Men and Women Have Changed Their Opinions on Marriage. Why?
Let me ask a quick question. It should be fairly easy for you to answer because it involves your television habits. Think of a few of the shows you watch on a regular basis and then answer the following question:
Name 3 male characters that portray hard-working, loving, protective leaders in their families.
I’ve sat here for the past 15 minutes and I am having serious trouble writing just one name, much less a few.
When I was a kid I could have answered this question in a few seconds with several names: Carl Winslow, Howard Cunningham, Cliff Huxtable, and Tim Taylor.
If I go back in time even farther, more and more names start to fill the list. But to name even a single male, playing the role of a loving, protective, nurturing father that provides for his family is nearly impossible.
The lack of positive portrayal of men in the media is not coincidence. It’s part of a larger movement that has sought to change the very nature of men. The results have been catastrophic. And the people hurt most, I think, are women and children.
Studies in recent years have shown two disturbing trends: men are marrying later in life and adolescence is stretching into the early 30’s.
It doesn’t take long to see the reality of these trends. More males are putting off marriage until later in life, sometimes opting for co-habitation rather than marriage altogether. Starting a home and family is no longer a priority as perfecting X-box skills, traveling, and having the latest i-whatever is more important. (These trends have also contributed to serious financial difficulties, but that’s another issue for another day.) A recent Pew Research poll found that the number of men ages 18-34 that say having a successful marriage is a priority dropped from 35-29 percent.
But as one writer is arguing, perhaps there is more than meets the eye as to why young men are not excited about getting married.
An article by Suzanne Venker argues that the feminist movement of the last 50 years has damaged the institution of marriage, and, in the process, harmed women. Venker says:
“In a nutshell, women are angry. They’re also defensive, though often unknowingly. That’s because they’ve been raised to think of men as the enemy. Armed with this new attitude, women pushed men off their pedestal (women had their own pedestal, but feminists convinced them otherwise) and climbed up to take what they were taught to believe was rightfully theirs. Now the men have nowhere to go. It is precisely this dynamic – women good/men bad – that has destroyed the relationship between the sexes. Yet somehow, men are still to blame when love goes awry.”
That’s a very telling statement with, I believe, a great deal of truth in it.
At one time men believed they were to be the providers, leaders, and protectors of their families and homes. This belief assumed first that having a family and home was a priority. Men sought to “settle down” with their wife and have kids and establish some stability and roots where they could flourish as providers and leaders. So the priorities of family and provision were linked and propelled men to work hard and stay committed to their families.
In the wake of the feminist movement however, many men are wondering what the point is. If women don’t need men, as we’ve all been told for the last few decades, why work so hard, why stick around, why provide? Why put so much effort into something that a court can take away (or at least half) because a woman decides she wants to move on? The result of the feminist theme that men are the enemy has been a weakened institution that has served as the civil and cultural glue of society for millennia (marriage).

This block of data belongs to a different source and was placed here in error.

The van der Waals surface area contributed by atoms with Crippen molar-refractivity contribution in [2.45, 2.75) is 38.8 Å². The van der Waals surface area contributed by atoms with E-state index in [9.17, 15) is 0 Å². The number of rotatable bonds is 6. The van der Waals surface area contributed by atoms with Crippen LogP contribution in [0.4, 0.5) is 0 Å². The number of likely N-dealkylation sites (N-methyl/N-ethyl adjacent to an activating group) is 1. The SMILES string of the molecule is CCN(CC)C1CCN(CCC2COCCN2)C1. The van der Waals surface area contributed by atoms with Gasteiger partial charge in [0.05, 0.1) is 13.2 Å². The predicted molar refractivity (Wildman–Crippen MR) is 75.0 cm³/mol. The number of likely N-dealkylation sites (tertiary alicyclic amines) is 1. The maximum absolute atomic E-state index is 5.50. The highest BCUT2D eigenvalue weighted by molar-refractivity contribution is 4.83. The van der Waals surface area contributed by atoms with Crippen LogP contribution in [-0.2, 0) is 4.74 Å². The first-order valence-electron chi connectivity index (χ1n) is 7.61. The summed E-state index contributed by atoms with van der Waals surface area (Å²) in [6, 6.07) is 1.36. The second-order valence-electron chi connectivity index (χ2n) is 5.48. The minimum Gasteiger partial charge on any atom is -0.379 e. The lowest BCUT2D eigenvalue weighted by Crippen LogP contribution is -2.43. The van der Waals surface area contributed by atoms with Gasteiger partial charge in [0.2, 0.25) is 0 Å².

Now, I’ll be the first to admit that men didn’t always do things well. There is plenty of historical evidence to show that men have abused their position as the leaders of their marriage and family. In some sense we can agree that the feminist movement is a response to the abuses men have perpetrated on women. But the response went too far.
Helping society to see the inherent equality men and women possess in dignity and worth and value as humans was and is a noble cause. But telling us that men are evil, stupid, incompetent, and hopelessly lost without women is harmful. The fact is, men need women and women need men. We were created to be incomplete (though not incompetent) without each other. Men and women were given innate characteristics that serve them well inside the confines of a committed marriage. This doesn’t mean we are unequal; it means we are different and serve each other well by our differences.
Venker says that many men aren’t getting married because, they say, “women aren’t women anymore.” Clearly this new image of a feminist woman is not the picture many men had in mind. While the feminist movement celebrates the image they’ve created of women, men are walking away saying “no thanks.”
But men are, Venker says, also tired of the constant berating at the hands of women. She writes:
“Men are tired…of being told there’s something fundamentally wrong with them. Tired of being told that if women aren’t happy, it’s men’s fault.”
You only need to turn on your television to virtually any station, any show to find an example of the feminist image of woman berating a man for…being a man. By this I mean that men and women are different by nature. We were created different. Our differences don’t make us unequal; they make us different. To try and change the nature of a man (or woman) simply because it is different is harmful.
Maybe if we return to a proper understanding of our role as men or women we can begin to recapture the priority that marriage and family once was. Then maybe women won’t be so angry and men won’t be so indifferent to marriage.